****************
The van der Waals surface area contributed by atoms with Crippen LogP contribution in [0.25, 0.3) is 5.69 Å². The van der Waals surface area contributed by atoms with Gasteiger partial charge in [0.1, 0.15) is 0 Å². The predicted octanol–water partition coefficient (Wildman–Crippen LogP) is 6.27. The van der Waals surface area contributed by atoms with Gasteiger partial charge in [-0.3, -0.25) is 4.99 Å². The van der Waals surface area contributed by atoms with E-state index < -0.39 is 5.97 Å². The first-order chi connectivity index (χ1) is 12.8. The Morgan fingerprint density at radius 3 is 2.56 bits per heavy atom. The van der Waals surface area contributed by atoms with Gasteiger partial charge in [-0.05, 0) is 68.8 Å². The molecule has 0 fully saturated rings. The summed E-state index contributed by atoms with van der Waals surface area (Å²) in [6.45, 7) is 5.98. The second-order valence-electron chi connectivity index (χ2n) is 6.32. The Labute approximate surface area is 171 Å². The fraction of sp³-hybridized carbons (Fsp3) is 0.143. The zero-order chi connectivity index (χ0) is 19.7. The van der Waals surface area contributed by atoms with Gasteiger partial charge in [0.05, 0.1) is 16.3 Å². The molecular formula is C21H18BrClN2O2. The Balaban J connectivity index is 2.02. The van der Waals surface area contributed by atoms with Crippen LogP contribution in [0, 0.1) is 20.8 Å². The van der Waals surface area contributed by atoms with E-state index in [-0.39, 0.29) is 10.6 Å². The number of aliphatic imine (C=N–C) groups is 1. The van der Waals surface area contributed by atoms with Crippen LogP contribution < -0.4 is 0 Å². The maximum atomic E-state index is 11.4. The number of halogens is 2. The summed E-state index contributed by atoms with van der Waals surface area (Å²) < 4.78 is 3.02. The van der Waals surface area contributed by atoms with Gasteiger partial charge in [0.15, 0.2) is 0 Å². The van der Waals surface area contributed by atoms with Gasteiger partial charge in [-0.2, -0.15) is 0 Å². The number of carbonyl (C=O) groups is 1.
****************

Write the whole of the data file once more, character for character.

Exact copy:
The van der Waals surface area contributed by atoms with Crippen LogP contribution in [0.25, 0.3) is 5.69 Å². The van der Waals surface area contributed by atoms with Gasteiger partial charge in [0.1, 0.15) is 0 Å². The predicted octanol–water partition coefficient (Wildman–Crippen LogP) is 6.27. The van der Waals surface area contributed by atoms with Gasteiger partial charge in [-0.3, -0.25) is 4.99 Å². The van der Waals surface area contributed by atoms with E-state index < -0.39 is 5.97 Å². The first-order chi connectivity index (χ1) is 12.8. The Morgan fingerprint density at radius 3 is 2.56 bits per heavy atom. The van der Waals surface area contributed by atoms with Gasteiger partial charge in [-0.05, 0) is 68.8 Å². The molecule has 0 fully saturated rings. The summed E-state index contributed by atoms with van der Waals surface area (Å²) in [6.45, 7) is 5.98. The second-order valence-electron chi connectivity index (χ2n) is 6.32. The Labute approximate surface area is 171 Å². The fraction of sp³-hybridized carbons (Fsp3) is 0.143. The zero-order chi connectivity index (χ0) is 19.7. The van der Waals surface area contributed by atoms with Gasteiger partial charge in [0.05, 0.1) is 16.3 Å². The molecular formula is C21H18BrClN2O2. The Balaban J connectivity index is 2.02. The van der Waals surface area contributed by atoms with Crippen LogP contribution in [0, 0.1) is 20.8 Å². The van der Waals surface area contributed by atoms with E-state index in [-0.39, 0.29) is 10.6 Å². The number of aliphatic imine (C=N–C) groups is 1. The van der Waals surface area contributed by atoms with Crippen LogP contribution < -0.4 is 0 Å². The maximum atomic E-state index is 11.4. The number of halogens is 2. The summed E-state index contributed by atoms with van der Waals surface area (Å²) < 4.78 is 3.02. The van der Waals surface area contributed by atoms with Gasteiger partial charge in [0.15, 0.2) is 0 Å². The van der Waals surface area contributed by atoms with Gasteiger partial charge in [-0.2, -0.15) is 0 Å². The number of carbonyl (C=O) groups is 1.